venerdì 7 settembre 2012

Save the Euro or save the Eurozone's integrity?

Here's the dilemma...

(English version of... 
Salvare l'Euro o salvare l'integrità dell'Eurozona?)

Saving the Euro is not equivalent (<≠>) to saving countries in the EU that are on the verge of defaulting. It's (almost) like saying that saving these countries does not imply (≠>) saving the Euro.
This is exactly what the game being played is based on, and its main themes are uncertainty and risk.

Saving the Euro might also mean leaving certain crumbling, unrecoverable countries to their fate. But this would not be without consequence for the Euro, as it would involve a severe indirect backlash, due to the sovereign debt that would no longer be honored. Like rescuing a gravely injured soldier or a wounded hostage. It's still a rescue, some might say.

On the other hand, something (maybe) more predictable is foreseeable with the other option: if the indebted countries were to be saved, the Euro would sink due to its heavy devaluation, with the ECB and various state-saving funds to collapse under the weight of an overwhelming accumulation of junk bonds. Whether it is really a rescue is a question of opinion. And the option that isn't appetizing for more balanced countries (those in the north), for obvious reasons. Countries like Italy before the Euro, that instead always fit well together.  But those were different times, and more importantly, third party countries weren't involved.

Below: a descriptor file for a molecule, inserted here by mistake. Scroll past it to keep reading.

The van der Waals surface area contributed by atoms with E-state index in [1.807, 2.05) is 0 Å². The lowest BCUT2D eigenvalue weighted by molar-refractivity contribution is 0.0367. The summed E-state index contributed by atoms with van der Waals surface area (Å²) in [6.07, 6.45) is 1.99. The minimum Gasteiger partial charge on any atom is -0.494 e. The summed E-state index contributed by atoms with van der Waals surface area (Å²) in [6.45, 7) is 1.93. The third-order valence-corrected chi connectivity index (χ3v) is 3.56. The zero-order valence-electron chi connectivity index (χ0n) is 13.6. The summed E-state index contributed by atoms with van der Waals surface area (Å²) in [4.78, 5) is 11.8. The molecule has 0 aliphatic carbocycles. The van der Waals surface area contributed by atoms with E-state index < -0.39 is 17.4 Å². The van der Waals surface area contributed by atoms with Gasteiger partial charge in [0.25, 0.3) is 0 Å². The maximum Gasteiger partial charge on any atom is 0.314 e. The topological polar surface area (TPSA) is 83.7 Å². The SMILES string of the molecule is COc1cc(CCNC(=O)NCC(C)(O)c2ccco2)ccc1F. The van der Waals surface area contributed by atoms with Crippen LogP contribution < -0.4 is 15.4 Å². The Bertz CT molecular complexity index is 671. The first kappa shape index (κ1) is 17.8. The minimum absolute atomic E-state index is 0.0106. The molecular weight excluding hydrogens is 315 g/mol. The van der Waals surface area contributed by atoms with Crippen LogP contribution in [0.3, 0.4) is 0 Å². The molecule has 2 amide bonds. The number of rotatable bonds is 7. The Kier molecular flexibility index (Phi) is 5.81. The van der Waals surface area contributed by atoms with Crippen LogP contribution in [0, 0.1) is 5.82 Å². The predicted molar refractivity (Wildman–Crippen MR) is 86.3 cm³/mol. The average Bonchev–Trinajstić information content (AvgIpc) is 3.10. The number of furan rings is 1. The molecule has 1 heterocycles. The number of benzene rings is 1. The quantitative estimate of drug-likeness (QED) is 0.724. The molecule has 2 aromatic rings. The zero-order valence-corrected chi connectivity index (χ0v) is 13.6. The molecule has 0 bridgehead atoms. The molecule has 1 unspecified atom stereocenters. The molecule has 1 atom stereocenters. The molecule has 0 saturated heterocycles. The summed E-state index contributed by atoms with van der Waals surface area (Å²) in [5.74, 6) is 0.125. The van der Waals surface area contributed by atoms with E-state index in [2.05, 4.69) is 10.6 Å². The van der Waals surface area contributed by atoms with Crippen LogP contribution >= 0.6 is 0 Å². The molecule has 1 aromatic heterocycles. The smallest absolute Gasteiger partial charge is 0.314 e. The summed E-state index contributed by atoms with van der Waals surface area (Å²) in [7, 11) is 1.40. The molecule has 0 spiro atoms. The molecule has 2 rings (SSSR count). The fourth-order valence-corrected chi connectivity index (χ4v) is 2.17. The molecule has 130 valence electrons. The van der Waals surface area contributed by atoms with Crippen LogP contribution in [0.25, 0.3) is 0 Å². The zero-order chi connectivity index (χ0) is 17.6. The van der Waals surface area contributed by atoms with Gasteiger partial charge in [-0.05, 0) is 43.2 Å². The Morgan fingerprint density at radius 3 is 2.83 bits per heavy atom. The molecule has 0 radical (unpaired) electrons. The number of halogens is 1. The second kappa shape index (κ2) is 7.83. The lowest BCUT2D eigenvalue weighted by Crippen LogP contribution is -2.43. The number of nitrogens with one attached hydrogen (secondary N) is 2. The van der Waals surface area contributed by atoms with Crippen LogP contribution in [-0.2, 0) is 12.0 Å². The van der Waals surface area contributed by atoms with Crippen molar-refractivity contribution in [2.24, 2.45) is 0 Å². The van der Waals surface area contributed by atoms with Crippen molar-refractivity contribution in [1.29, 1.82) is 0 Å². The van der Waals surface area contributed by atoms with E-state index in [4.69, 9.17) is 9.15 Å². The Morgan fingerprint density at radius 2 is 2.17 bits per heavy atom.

At this point some might say that there is middle ground between the two extreme solutions. Hybrid solutions, like that of running with the hare and hunting with the hounds...

ome gamblers don't have doubts about the possibility of having your cake and eating it too.
We'll see how.
No matter how things go, it's sure that more than one of the parties at stake, whether it be a currency or country, will end up injured.

It goes without saying that, gambling with bluffs is making the headlines at the moment. It's a collective, coordinated bluff - almost obsessive.
What else is there to say, apart from "fear is an ugly beast," especially for the world that has made gambling a life tool (even if only for survival).
But from here to picking the low-hanging fruit from the vine, there is a long way to go: other players, probably more professional (and that cheat less), will make life hard at the card table ... to those that have everything to lose if things do not go as planned. 

[Reflections and deductions following the post entitled '
Draghi, don't fall for the trick!'  and the post entitled 'The Eurozone towards 'Laissez-faire'...']

September 07, 2012 Update
'Mario Draghi rescue plan with more misery at its core will not save euro'...

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